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  • noun

Synonyms for gimcrackery

ornamental objects of no great value

References in periodicals archive ?
As if the price of gas weren't high enough, Americans experienced new pain at the pumps this week as they watched the presidential candidates engage in gas-tax gimcrackery and gas-pump grandstanding aimed at squeezing out a few more votes per mile.
Not even Wall Drug was as good, where a pharmacy souvenir stand had sprawled and spread to Jurassic proportions, swallowing a town whole and offering to the visitor every piece of Indian and cowboy and pioneer and wildlife and mineral gimcrackery that had ever seduced a ten-year-old boy.
I am reminded of this piece of souvenir shop gimcrackery whenever I think of the little narrative that follows, the key scene of which takes places in this very office--although I was not, myself, present on that occasion.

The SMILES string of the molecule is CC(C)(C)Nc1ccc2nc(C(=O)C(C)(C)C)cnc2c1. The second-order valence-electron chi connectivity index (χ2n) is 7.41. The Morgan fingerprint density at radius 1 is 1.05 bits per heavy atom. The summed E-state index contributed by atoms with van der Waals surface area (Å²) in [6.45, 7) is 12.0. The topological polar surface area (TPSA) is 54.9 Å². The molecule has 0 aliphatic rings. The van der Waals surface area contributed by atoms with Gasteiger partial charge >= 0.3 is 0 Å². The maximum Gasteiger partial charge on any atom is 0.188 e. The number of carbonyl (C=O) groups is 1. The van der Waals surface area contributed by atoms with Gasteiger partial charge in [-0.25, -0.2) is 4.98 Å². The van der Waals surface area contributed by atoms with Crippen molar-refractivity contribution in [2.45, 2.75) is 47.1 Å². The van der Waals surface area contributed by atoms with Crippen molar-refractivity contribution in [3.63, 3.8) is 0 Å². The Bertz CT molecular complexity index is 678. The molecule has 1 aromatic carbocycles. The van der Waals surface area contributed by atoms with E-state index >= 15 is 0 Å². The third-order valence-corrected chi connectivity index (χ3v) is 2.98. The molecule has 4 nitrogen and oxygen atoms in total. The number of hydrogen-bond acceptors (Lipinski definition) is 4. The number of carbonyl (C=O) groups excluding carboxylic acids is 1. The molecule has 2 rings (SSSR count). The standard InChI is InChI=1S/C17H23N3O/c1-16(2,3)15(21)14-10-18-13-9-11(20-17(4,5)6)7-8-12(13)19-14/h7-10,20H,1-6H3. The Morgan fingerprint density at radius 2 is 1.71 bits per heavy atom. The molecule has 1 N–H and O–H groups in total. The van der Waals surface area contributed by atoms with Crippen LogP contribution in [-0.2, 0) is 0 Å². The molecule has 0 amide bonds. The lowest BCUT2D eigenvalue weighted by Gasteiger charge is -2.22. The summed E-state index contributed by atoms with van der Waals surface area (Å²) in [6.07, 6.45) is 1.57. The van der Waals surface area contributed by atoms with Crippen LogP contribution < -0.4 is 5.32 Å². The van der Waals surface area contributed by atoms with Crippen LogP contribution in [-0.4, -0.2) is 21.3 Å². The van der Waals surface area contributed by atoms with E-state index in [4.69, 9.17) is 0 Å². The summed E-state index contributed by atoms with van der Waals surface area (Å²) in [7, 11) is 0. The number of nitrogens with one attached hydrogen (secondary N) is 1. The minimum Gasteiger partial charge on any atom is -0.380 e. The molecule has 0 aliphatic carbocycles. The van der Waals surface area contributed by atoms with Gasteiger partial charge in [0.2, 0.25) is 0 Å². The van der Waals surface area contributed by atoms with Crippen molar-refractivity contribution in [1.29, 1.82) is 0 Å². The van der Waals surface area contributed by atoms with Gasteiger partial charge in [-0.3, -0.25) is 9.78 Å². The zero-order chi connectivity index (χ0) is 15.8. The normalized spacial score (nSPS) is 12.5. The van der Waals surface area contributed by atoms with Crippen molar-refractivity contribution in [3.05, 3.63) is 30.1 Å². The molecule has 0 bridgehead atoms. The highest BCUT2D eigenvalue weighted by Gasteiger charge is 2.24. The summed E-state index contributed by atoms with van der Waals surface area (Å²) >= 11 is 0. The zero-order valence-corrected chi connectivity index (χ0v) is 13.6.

427) of visitors, the 'tramp-tramp of tourists' through the region as a whole and visiting its individual sights, and the 'gimcrackery of the souvenir sort' packing the shops (p.
Along with outright falsity, remarks James MacKillop, the sins attributed to The Quiet Man include "sentimentalism, condescension, cliche and gimcrackery." (5) Taken together, Kennedy argues, such qualities add up to a view of "Irishness" that is "not less patronizing and oppressive than the collar-and-lead colonialism long exercised by Britain." (6) In recent years, as Irish Studies has attempted to make a place for itself in an Anglo-American postcolonial discourse driven by identity politics, this has become more and more the standard line.
Rightly or wrongly, Clancy's longstanding appeal is grounded in the perception that he's technically accurate when describing military hardware and other techno-wizard gimcrackery. When Clancy exploded on the book scene in the 1980s with The Hunt for Red October, a thriller about a Soviet nuclear submarine whose captain wants to defect, the book was praised in the highest military and policy circles for the author's grasp both of military technology and of the ways soldiers, spies, and politicians think about the technology.